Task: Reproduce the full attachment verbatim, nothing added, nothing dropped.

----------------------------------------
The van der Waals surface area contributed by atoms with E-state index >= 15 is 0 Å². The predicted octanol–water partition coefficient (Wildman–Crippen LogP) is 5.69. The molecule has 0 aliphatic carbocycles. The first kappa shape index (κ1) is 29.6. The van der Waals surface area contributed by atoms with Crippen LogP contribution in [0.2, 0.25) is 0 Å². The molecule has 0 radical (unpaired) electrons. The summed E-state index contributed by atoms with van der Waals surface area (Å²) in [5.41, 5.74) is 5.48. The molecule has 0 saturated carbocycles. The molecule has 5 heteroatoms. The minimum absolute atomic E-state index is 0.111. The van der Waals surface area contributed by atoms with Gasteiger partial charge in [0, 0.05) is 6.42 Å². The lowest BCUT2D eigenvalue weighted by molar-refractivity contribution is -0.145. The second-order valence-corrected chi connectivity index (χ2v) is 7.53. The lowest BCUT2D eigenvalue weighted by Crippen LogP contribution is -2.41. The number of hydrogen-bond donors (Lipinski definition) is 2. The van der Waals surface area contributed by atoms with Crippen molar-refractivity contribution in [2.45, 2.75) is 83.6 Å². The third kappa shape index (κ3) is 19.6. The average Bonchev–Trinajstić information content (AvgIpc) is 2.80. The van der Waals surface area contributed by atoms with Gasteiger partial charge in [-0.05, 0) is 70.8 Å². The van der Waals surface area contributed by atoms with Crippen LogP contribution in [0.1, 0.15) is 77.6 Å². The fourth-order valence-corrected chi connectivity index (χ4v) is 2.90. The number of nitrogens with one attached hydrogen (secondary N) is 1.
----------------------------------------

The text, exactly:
The van der Waals surface area contributed by atoms with E-state index >= 15 is 0 Å². The predicted octanol–water partition coefficient (Wildman–Crippen LogP) is 5.69. The molecule has 0 aliphatic carbocycles. The first kappa shape index (κ1) is 29.6. The van der Waals surface area contributed by atoms with Crippen LogP contribution in [0.2, 0.25) is 0 Å². The molecule has 0 radical (unpaired) electrons. The summed E-state index contributed by atoms with van der Waals surface area (Å²) in [5.41, 5.74) is 5.48. The molecule has 0 saturated carbocycles. The molecule has 5 heteroatoms. The minimum absolute atomic E-state index is 0.111. The van der Waals surface area contributed by atoms with Gasteiger partial charge in [0, 0.05) is 6.42 Å². The lowest BCUT2D eigenvalue weighted by molar-refractivity contribution is -0.145. The second-order valence-corrected chi connectivity index (χ2v) is 7.53. The lowest BCUT2D eigenvalue weighted by Crippen LogP contribution is -2.41. The number of hydrogen-bond donors (Lipinski definition) is 2. The van der Waals surface area contributed by atoms with Crippen molar-refractivity contribution in [2.45, 2.75) is 83.6 Å². The third kappa shape index (κ3) is 19.6. The average Bonchev–Trinajstić information content (AvgIpc) is 2.80. The van der Waals surface area contributed by atoms with Gasteiger partial charge in [-0.05, 0) is 70.8 Å². The van der Waals surface area contributed by atoms with Crippen LogP contribution in [0.1, 0.15) is 77.6 Å². The fourth-order valence-corrected chi connectivity index (χ4v) is 2.90. The number of nitrogens with one attached hydrogen (secondary N) is 1.